It’s a great moment for Elena Kagan. It's a great moment for New York.
With the confirmation of Ms. Kagan, there are now three New York women on the high court: Ruth Bader Ginsburg, Sonia Sotomayor and Kagan.
Back in 1980, when Liz Holtzman was running for U.S. Senate against Alphonse D’Amato, Kagan worked for Holtzman as a campaign volunteer. She impressed the campaign workers with her enthusiasm, her zeal, her seemingly limitless energy.
When Holtzman lost, Kagan was broken-hearted -- she once recalled: “I cried.”
I spoke to Liz Holtzman. She remembers that in those campaign days, “Elena was a skinny kid with long hair and big glasses.”
Kagan, a student at Princeton, was a reporter and writer for the Daily Princetonian. “When I grew up on Manhattan’s West Side,” she wrote then, “nobody ever admitted to voting Republican.”
And she described the “real Democrats… committed to liberal principles and motivated by the ideal of an affirmative and compassionate government” that inhabit New York. If she still adheres to this liberal ideology, she has certainly not admitted it in recent years.
Holtzman told me: “I’m very proud of Elena. She is a brilliant woman who cares about the world around her. It’s good to have another woman on the court and it’s good to see another New Yorker as an associate justice. She has a warm personality and people will like her.”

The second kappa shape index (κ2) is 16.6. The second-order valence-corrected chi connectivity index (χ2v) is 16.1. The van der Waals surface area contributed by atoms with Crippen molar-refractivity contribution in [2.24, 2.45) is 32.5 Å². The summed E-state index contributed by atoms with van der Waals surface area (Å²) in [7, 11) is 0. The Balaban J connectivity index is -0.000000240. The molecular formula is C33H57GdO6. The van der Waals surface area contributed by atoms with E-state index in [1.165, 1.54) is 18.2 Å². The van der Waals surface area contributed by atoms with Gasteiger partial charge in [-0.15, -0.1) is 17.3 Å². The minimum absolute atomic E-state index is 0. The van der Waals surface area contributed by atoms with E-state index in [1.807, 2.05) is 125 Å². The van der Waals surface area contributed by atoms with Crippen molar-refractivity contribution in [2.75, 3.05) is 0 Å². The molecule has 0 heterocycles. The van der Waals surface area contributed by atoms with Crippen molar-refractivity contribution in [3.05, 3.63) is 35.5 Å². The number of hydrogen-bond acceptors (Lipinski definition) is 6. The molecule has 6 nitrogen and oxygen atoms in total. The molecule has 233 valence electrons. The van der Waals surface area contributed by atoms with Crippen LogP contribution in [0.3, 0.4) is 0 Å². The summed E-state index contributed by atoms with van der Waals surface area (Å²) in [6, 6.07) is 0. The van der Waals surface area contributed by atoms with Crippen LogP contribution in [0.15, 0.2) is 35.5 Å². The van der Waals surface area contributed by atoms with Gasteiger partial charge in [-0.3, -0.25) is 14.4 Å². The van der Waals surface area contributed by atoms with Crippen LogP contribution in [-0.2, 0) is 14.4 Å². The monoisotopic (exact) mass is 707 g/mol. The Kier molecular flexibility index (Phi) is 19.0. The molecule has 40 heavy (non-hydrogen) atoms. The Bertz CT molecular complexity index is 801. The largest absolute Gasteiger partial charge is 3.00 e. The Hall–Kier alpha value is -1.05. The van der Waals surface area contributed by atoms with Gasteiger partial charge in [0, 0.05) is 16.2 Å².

One of Kagan’s favorite books is: ”Pride and Prejudice.” She’s read it several times. Walter Scott said of the author, Jane Austen, “that young lady had a talent for describing the involvement and feelings of ordinary life which is to me the most wonderful I ever met with.”
When Kagan was being questioned before her confirmation as U.S. Solicitor General last year, she said one of the things she hoped to bring to the job was “a kind of wisdom and judgment, a kind of understanding of how to separate the truly important from the spurious. I like to think that one of the good things about me is that I know what I don’t know and that I figure out how to learn it when I need to learn it.”
She showed leadership skills early, as the Times notes. She was elected president of the student government at the elite Hunter College High School and in the yearbook, she was pictured wearing a judge’s robe, holding a gavel. Underneath was a quotation from Supreme Court Justice Felix Frankfurter: “Government is itself an art, one of the subtlest of arts.”
As for the qualities she admires in human beings, back when she at the Princetonian, she wrote a story abut the new coordinator of the Women’s Center, Lila Karp. She told of Karp’s fight for better facilities for the center, praising her for “chutzpah” and “aggressiveness.”
Kagan becomes the fourth female justice in the U.S. Supreme Court’s history. I informed New York’s former chief judge, Judith Kaye, that Kagan had been confirmed, to which she replied, “I’m so happy to hear that. I think she will be an outstanding addition to the court and a credit to New York.”
New York’s influence on the Supreme Court goes back to John Jay, whom Washington appointed as the first Chief Justice. On the bench, Jay pushed for state’s rights. Later, Washington sent him to Europe to negotiate a peace treaty with Britain and, when Jay came back, he discovered that he had just been elected Governor of New York.
Kagan, who’s unmarried, has been a devotee of softball, basketball and poker. If she exhibits the traits she admires, she might go down in history as the justice with “chutzpah.” A good New York trait that could be a credit to the court -- if she wields it carefully and constructively for the greater good.